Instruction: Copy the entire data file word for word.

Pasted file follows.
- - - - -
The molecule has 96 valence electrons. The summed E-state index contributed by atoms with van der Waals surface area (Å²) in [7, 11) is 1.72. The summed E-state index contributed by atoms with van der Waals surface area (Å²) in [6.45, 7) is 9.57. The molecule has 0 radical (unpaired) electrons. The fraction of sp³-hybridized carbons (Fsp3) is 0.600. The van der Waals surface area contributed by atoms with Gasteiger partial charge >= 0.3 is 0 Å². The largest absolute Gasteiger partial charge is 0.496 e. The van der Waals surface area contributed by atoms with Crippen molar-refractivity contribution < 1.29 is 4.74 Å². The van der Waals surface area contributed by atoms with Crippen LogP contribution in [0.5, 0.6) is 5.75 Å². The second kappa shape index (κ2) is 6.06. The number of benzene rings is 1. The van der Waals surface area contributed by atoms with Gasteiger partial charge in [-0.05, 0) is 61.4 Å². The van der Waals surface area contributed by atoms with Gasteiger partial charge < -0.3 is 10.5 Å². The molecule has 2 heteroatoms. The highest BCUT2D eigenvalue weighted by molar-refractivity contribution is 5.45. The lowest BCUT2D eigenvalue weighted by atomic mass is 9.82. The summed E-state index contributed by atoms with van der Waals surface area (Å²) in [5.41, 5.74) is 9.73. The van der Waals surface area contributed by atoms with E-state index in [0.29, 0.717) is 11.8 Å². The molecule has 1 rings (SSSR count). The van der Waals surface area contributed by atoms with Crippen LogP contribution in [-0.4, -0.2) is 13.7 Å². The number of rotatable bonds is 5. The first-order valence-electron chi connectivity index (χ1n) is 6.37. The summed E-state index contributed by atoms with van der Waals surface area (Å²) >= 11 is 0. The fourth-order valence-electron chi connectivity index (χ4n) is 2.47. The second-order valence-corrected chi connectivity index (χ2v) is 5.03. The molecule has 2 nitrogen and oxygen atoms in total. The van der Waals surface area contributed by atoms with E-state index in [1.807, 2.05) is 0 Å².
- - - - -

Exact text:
The molecule has 96 valence electrons. The summed E-state index contributed by atoms with van der Waals surface area (Å²) in [7, 11) is 1.72. The summed E-state index contributed by atoms with van der Waals surface area (Å²) in [6.45, 7) is 9.57. The molecule has 0 radical (unpaired) electrons. The fraction of sp³-hybridized carbons (Fsp3) is 0.600. The van der Waals surface area contributed by atoms with Gasteiger partial charge >= 0.3 is 0 Å². The largest absolute Gasteiger partial charge is 0.496 e. The van der Waals surface area contributed by atoms with Crippen molar-refractivity contribution < 1.29 is 4.74 Å². The van der Waals surface area contributed by atoms with Crippen LogP contribution in [0.5, 0.6) is 5.75 Å². The second kappa shape index (κ2) is 6.06. The number of benzene rings is 1. The van der Waals surface area contributed by atoms with Gasteiger partial charge in [-0.05, 0) is 61.4 Å². The van der Waals surface area contributed by atoms with Gasteiger partial charge < -0.3 is 10.5 Å². The molecule has 2 heteroatoms. The highest BCUT2D eigenvalue weighted by molar-refractivity contribution is 5.45. The lowest BCUT2D eigenvalue weighted by atomic mass is 9.82. The summed E-state index contributed by atoms with van der Waals surface area (Å²) in [5.41, 5.74) is 9.73. The van der Waals surface area contributed by atoms with E-state index in [0.29, 0.717) is 11.8 Å². The molecule has 1 rings (SSSR count). The van der Waals surface area contributed by atoms with Crippen LogP contribution in [-0.4, -0.2) is 13.7 Å². The number of rotatable bonds is 5. The first-order valence-electron chi connectivity index (χ1n) is 6.37. The summed E-state index contributed by atoms with van der Waals surface area (Å²) >= 11 is 0. The fourth-order valence-electron chi connectivity index (χ4n) is 2.47. The second-order valence-corrected chi connectivity index (χ2v) is 5.03. The molecule has 2 nitrogen and oxygen atoms in total. The van der Waals surface area contributed by atoms with E-state index in [1.807, 2.05) is 0 Å².